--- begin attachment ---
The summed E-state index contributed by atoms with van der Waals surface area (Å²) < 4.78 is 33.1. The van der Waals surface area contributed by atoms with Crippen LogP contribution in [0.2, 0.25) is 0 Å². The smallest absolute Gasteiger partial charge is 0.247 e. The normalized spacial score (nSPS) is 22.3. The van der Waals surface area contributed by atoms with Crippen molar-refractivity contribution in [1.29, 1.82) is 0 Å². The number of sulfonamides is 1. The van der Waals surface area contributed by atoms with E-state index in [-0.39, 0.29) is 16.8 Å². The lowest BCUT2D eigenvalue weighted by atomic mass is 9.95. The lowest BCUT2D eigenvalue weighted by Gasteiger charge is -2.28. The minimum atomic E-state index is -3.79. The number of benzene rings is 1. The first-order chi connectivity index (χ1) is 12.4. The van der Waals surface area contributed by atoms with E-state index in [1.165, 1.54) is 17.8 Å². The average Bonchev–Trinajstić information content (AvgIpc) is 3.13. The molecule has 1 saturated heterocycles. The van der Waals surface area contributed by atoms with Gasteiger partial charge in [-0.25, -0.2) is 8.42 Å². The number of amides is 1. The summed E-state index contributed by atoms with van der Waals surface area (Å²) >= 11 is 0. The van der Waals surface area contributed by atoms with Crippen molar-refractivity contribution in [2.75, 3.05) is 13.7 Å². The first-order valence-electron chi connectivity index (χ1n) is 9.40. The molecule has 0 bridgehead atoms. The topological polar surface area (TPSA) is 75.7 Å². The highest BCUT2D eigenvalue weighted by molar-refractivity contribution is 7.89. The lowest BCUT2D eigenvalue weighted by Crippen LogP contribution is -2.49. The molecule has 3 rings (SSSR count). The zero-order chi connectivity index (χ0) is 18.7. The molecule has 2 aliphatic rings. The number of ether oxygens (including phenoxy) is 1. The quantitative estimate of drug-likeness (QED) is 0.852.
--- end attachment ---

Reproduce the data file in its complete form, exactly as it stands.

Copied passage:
The summed E-state index contributed by atoms with van der Waals surface area (Å²) < 4.78 is 33.1. The van der Waals surface area contributed by atoms with Crippen LogP contribution in [0.2, 0.25) is 0 Å². The smallest absolute Gasteiger partial charge is 0.247 e. The normalized spacial score (nSPS) is 22.3. The van der Waals surface area contributed by atoms with Crippen molar-refractivity contribution in [1.29, 1.82) is 0 Å². The number of sulfonamides is 1. The van der Waals surface area contributed by atoms with E-state index in [-0.39, 0.29) is 16.8 Å². The lowest BCUT2D eigenvalue weighted by atomic mass is 9.95. The lowest BCUT2D eigenvalue weighted by Gasteiger charge is -2.28. The minimum atomic E-state index is -3.79. The number of benzene rings is 1. The first-order chi connectivity index (χ1) is 12.4. The van der Waals surface area contributed by atoms with E-state index in [1.165, 1.54) is 17.8 Å². The average Bonchev–Trinajstić information content (AvgIpc) is 3.13. The molecule has 1 saturated heterocycles. The van der Waals surface area contributed by atoms with Gasteiger partial charge in [-0.25, -0.2) is 8.42 Å². The number of amides is 1. The summed E-state index contributed by atoms with van der Waals surface area (Å²) >= 11 is 0. The van der Waals surface area contributed by atoms with Crippen molar-refractivity contribution in [2.75, 3.05) is 13.7 Å². The first-order valence-electron chi connectivity index (χ1n) is 9.40. The molecule has 0 bridgehead atoms. The topological polar surface area (TPSA) is 75.7 Å². The highest BCUT2D eigenvalue weighted by molar-refractivity contribution is 7.89. The lowest BCUT2D eigenvalue weighted by Crippen LogP contribution is -2.49. The molecule has 3 rings (SSSR count). The zero-order chi connectivity index (χ0) is 18.7. The molecule has 2 aliphatic rings. The number of ether oxygens (including phenoxy) is 1. The quantitative estimate of drug-likeness (QED) is 0.852.